November 18, 2012

The Art of the Present

Furthermore, the nostalgia cycles have become so short that we even try to inject the present moment with sentimentality, for example, by using certain digital filters to “pre-wash” photos with an aura of historicity. Nostalgia needs time. One cannot accelerate meaningful remembrance.

Lovely quote from Christy Wampole in this NY Times Article titled "How to Live Without Irony". The quote crystallizes for me, my own reservations about Instagram. While I think the social relevance in the wide sharing and distribution of images is important, infusing artificial sentimentality and clouding historical perspective does more harm than good to our cultural emotional IQ.

Still more:

While we have gained some skill sets (multitasking, technological savvy), other skills have suffered: the art of conversation, the art of looking at people, the art of being seen, the art of being present.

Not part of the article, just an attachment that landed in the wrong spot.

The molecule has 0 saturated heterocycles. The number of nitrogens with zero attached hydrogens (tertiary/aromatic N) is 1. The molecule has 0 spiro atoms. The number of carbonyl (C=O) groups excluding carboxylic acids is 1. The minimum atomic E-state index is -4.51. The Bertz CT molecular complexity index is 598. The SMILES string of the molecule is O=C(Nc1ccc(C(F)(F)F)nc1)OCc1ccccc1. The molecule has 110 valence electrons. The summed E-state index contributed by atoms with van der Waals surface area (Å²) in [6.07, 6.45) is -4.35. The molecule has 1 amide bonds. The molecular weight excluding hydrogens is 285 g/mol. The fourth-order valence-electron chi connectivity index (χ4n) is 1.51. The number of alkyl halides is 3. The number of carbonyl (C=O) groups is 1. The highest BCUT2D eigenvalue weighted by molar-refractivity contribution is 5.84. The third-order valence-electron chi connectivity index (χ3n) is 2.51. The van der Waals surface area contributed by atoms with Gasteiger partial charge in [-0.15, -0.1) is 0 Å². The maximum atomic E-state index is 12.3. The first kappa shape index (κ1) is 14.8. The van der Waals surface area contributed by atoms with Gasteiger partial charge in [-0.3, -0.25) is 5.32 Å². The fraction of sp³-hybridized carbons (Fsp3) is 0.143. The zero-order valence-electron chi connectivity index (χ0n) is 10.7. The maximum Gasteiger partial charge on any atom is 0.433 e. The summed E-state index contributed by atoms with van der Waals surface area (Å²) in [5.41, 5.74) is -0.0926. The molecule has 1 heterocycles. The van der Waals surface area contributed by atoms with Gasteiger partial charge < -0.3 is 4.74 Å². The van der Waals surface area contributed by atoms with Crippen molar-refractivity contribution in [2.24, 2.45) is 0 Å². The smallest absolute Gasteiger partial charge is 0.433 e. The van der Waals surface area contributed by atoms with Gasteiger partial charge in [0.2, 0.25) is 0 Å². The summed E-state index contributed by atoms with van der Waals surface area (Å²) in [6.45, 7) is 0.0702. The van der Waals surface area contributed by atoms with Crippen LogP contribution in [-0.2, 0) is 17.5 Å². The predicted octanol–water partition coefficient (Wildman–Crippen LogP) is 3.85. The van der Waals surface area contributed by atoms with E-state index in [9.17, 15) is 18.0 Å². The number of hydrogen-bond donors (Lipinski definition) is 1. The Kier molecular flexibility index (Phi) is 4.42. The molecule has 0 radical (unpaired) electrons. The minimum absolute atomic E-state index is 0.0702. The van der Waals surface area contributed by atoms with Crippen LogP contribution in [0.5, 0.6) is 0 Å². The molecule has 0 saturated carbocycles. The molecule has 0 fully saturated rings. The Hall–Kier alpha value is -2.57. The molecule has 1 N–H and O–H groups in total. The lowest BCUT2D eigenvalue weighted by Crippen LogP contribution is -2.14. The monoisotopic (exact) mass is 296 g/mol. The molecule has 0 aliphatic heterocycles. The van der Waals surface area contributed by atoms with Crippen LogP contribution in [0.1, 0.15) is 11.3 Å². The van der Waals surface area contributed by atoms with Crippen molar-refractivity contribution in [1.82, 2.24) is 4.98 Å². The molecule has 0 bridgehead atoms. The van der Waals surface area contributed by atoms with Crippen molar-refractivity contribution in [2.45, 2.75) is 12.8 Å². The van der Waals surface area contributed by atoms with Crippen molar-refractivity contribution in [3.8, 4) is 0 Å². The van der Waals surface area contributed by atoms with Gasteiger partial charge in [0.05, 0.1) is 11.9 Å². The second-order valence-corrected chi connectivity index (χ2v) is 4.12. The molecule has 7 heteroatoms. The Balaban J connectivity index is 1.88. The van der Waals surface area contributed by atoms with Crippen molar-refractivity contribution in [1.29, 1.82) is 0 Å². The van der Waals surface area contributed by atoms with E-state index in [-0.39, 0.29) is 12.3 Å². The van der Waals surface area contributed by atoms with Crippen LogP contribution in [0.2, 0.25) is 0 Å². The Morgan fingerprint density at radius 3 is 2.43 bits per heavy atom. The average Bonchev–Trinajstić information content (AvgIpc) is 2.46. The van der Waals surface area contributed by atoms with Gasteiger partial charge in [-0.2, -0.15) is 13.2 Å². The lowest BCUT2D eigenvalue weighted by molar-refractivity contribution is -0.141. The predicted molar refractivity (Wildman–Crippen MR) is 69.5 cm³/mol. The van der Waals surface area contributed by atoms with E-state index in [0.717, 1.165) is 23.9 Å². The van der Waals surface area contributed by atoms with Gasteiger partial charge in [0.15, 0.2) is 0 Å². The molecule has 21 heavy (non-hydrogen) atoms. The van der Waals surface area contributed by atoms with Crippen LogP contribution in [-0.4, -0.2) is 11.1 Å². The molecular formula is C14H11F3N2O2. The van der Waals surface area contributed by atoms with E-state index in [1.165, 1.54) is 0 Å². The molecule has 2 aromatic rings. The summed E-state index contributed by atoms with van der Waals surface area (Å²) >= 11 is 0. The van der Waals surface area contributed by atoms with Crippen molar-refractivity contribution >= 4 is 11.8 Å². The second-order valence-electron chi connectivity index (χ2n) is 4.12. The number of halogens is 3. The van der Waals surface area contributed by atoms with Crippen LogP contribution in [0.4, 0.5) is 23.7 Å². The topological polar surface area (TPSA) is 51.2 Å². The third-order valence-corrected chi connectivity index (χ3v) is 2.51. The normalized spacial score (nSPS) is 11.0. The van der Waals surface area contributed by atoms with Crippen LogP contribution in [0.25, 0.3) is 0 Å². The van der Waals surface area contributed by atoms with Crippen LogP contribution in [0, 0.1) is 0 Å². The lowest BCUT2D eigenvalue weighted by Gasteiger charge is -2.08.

I've always fervently believed in the importance of being present, yet see how much of my life and the way I've lived it in recent years (in part, due to technology), has actually weakened my ability to be present. Hopefully that awareness will help facilitate changes I hope to make in the coming year.


Photography is not easy. You know it takes a painter or a sculpture or a musician years to perfect their technique. Then they're free to make an expression in a matter of moments. It takes moments for a photographer to perfect his technique. And then it takes years for him to make it into something that is truly creative and worthwhile.

Paul Caponigro